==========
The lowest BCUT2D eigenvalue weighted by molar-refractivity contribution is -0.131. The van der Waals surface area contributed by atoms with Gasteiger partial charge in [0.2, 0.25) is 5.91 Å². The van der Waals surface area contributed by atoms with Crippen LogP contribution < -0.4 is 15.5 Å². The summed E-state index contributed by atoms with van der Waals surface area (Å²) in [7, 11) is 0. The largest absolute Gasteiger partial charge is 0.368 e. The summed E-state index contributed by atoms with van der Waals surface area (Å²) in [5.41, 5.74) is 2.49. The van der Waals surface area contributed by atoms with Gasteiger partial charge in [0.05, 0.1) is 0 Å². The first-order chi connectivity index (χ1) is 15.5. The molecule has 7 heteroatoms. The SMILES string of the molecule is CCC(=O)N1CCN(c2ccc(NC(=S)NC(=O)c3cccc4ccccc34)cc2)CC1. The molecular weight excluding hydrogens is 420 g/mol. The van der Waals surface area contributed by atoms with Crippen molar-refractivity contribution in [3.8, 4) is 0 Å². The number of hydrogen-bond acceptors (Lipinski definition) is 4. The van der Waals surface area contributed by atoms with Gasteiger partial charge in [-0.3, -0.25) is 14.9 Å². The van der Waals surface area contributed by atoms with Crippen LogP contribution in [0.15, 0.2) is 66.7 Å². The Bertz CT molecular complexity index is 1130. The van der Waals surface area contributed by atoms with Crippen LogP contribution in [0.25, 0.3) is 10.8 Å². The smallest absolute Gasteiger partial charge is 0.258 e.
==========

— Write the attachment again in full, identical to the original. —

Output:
The lowest BCUT2D eigenvalue weighted by molar-refractivity contribution is -0.131. The van der Waals surface area contributed by atoms with Gasteiger partial charge in [0.2, 0.25) is 5.91 Å². The van der Waals surface area contributed by atoms with Crippen LogP contribution < -0.4 is 15.5 Å². The summed E-state index contributed by atoms with van der Waals surface area (Å²) in [7, 11) is 0. The largest absolute Gasteiger partial charge is 0.368 e. The summed E-state index contributed by atoms with van der Waals surface area (Å²) in [5.41, 5.74) is 2.49. The van der Waals surface area contributed by atoms with Gasteiger partial charge in [0.05, 0.1) is 0 Å². The first-order chi connectivity index (χ1) is 15.5. The molecule has 7 heteroatoms. The SMILES string of the molecule is CCC(=O)N1CCN(c2ccc(NC(=S)NC(=O)c3cccc4ccccc34)cc2)CC1. The molecular weight excluding hydrogens is 420 g/mol. The van der Waals surface area contributed by atoms with Crippen molar-refractivity contribution in [3.8, 4) is 0 Å². The number of hydrogen-bond acceptors (Lipinski definition) is 4. The van der Waals surface area contributed by atoms with Gasteiger partial charge in [-0.3, -0.25) is 14.9 Å². The van der Waals surface area contributed by atoms with Crippen LogP contribution in [0.15, 0.2) is 66.7 Å². The Bertz CT molecular complexity index is 1130. The van der Waals surface area contributed by atoms with Crippen LogP contribution in [0.25, 0.3) is 10.8 Å². The smallest absolute Gasteiger partial charge is 0.258 e.